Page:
\begin{align*}\% \ \text{hydrogen} = \left (\frac {0.68\ \text{grams}} {25.0\ \text{grams}}\right ) \cdot (100\%) = 2.8\%\end{align*}

You should note that the sum of the percentages always adds to \begin{align*}100 \%\end{align*}. Sometimes, the sum may total to \begin{align*}99 \%\end{align*} or \begin{align*}101 \%\end{align*} due to rounding, but if it totals to \begin{align*}96 \%\end{align*} or \begin{align*}103 \%\end{align*}, you have made an error.
Percent Composition from the Formula
Percent composition can also be calculated from the formula of a compound. Consider the formula for the compound iron(III) oxide, \begin{align*}\text{Fe}_2\text{O}_3\end{align*}. The percent composition of the elements in this compound can be calculated by dividing the total atomic mass of the atoms of each element in the formula by the formula mass.
Example:
What is the percent composition of iron(III) oxide, \begin{align*}\text{Fe}_2\text{O}_3\end{align*}?
Solution:


 \begin{align*} \begin{array}{cccc} \text{Element} &\text{Atomic Mass} &\text{Number of Atoms} &\text{Product} \\ & &\text{per Formula} & \\ \hline \text{Fe} &55.8 \ \text{daltons} &2 &111.6 \ \text{daltons} \\ \text{O} &16.0 \ \text{daltons} &3 &\underline{\ 48.0 \ \text{daltons} \ } \\ & &\text{Formula mass =} &159.6 \ \text{daltons} \\ \end{array} \end{align*}



 \begin{align*}\% \ \text{iron} = \left (\frac {111.6 \ \text{daltons}} {159.6 \ \text{daltons}}\right ) \cdot (100\%) = 69.9 \%\end{align*}



 \begin{align*}\% \ \text{oxygen} = \left (\frac {48.0 \ \text{daltons}} {159.6 \ \text{daltons}}\right ) \cdot (100\%) = 30.1 \%\end{align*}

Example:
What is the percent composition of aluminum sulfate, \begin{align*}\text{Al}_2(\text{SO}_4)_3\end{align*}?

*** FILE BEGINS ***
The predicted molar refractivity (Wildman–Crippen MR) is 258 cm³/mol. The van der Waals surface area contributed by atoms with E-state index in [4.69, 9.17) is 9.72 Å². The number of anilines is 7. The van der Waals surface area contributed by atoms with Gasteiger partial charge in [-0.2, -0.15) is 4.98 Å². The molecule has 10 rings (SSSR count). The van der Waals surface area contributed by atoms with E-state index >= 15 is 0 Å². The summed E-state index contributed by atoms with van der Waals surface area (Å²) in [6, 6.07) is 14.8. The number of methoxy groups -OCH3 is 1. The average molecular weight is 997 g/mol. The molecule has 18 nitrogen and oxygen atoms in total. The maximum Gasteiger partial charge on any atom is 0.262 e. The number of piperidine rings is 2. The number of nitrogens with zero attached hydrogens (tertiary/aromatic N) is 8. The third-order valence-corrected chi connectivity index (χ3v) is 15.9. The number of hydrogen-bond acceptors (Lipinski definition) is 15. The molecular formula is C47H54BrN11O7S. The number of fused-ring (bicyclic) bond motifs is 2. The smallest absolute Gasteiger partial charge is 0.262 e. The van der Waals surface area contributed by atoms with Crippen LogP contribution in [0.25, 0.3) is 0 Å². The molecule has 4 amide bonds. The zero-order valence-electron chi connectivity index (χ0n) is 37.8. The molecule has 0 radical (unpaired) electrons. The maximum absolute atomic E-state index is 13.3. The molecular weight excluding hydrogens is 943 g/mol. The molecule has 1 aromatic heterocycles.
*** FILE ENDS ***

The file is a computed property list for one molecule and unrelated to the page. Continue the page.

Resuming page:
Solution:
The formula mass of \begin{align*}\text{Al}_2(\text{SO}_4)_3\end{align*} is: \begin{align*}2 \cdot (27.0 \ \mathrm{daltons}) + 3 \cdot (32.0 \ \mathrm{daltons}) + 12 \cdot (16.0 \ \mathrm{daltons}) = 342.0 \ \mathrm{daltons}\end{align*}


 \begin{align*}\% \ \text{aluminum} = \left (\frac {54.0 \ \text{daltons}} {342 \ \text{daltons}}\right ) \cdot (100\%) = 15.8 \%\end{align*}



 \begin{align*}\% \ \text{sulfur} = \left (\frac {96.0 \ \text{daltons}} {342 \ \text{daltons}}\right ) \cdot (100\%) = 28.1 \%\end{align*}



 \begin{align*}\% \ \text{oxygen} = \left (\frac {192 \ \text{daltons}} {342 \ \text{daltons}}\right ) \cdot (100\%) = 56.1 \%\end{align*}

Lesson Summary
 The percent composition of a compound is the percent of the total mass contributed by each element in the compound.
 Percent composition can be determined either from the masses of each element in the compound or from the formula of the compound.
Further Reading / Supplemental Links
This website has solved example problems for a number of topics covered in this lesson, including the calculation of percent composition by mass.
The website below reviews how to calculate percent composition.
Review Questions
Determine the percent composition of the following compounds.
 \begin{align*}\text{BF}_3\end{align*}
 \begin{align*}\text{Ca(C}_2\text{H}_3\text{O}_2)_2\end{align*}
 \begin{align*}\text{FeF}_3\end{align*}
 \begin{align*}\text{CrCl}_3\end{align*}
 \begin{align*}(\text{NH}_4)_3\text{PO}_4\end{align*}